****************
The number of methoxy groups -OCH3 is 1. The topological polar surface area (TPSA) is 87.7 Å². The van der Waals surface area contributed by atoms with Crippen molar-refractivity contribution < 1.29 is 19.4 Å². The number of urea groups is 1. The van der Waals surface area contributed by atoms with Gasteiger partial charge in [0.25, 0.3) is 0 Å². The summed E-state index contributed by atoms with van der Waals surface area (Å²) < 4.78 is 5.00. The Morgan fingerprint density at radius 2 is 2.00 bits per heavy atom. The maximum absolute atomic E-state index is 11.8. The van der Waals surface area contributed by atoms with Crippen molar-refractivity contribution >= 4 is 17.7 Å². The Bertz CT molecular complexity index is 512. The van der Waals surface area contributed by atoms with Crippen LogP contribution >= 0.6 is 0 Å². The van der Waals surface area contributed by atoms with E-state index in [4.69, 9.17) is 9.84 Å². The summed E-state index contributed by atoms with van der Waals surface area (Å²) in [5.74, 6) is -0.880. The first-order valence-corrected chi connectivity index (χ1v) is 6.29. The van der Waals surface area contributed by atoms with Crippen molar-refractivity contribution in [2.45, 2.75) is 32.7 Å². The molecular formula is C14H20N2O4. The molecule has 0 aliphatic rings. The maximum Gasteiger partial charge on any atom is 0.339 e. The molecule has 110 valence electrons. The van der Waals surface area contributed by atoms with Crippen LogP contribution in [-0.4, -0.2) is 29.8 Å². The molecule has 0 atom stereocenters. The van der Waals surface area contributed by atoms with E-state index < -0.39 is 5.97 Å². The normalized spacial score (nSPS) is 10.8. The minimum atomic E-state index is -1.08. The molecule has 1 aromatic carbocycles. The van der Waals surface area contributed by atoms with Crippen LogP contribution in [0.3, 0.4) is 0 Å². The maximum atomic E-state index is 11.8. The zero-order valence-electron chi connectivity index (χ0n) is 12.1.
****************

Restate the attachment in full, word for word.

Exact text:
The number of methoxy groups -OCH3 is 1. The topological polar surface area (TPSA) is 87.7 Å². The van der Waals surface area contributed by atoms with Crippen molar-refractivity contribution < 1.29 is 19.4 Å². The number of urea groups is 1. The van der Waals surface area contributed by atoms with Gasteiger partial charge in [0.25, 0.3) is 0 Å². The summed E-state index contributed by atoms with van der Waals surface area (Å²) < 4.78 is 5.00. The Morgan fingerprint density at radius 2 is 2.00 bits per heavy atom. The maximum absolute atomic E-state index is 11.8. The van der Waals surface area contributed by atoms with Crippen molar-refractivity contribution >= 4 is 17.7 Å². The Bertz CT molecular complexity index is 512. The van der Waals surface area contributed by atoms with Crippen LogP contribution >= 0.6 is 0 Å². The van der Waals surface area contributed by atoms with E-state index in [4.69, 9.17) is 9.84 Å². The summed E-state index contributed by atoms with van der Waals surface area (Å²) in [5.74, 6) is -0.880. The first-order valence-corrected chi connectivity index (χ1v) is 6.29. The van der Waals surface area contributed by atoms with Crippen molar-refractivity contribution in [2.45, 2.75) is 32.7 Å². The molecular formula is C14H20N2O4. The molecule has 0 aliphatic rings. The maximum Gasteiger partial charge on any atom is 0.339 e. The molecule has 110 valence electrons. The van der Waals surface area contributed by atoms with Crippen LogP contribution in [-0.4, -0.2) is 29.8 Å². The molecule has 0 atom stereocenters. The van der Waals surface area contributed by atoms with E-state index < -0.39 is 5.97 Å². The normalized spacial score (nSPS) is 10.8. The minimum atomic E-state index is -1.08. The molecule has 1 aromatic carbocycles. The van der Waals surface area contributed by atoms with Crippen LogP contribution in [0.3, 0.4) is 0 Å². The maximum atomic E-state index is 11.8. The zero-order valence-electron chi connectivity index (χ0n) is 12.1.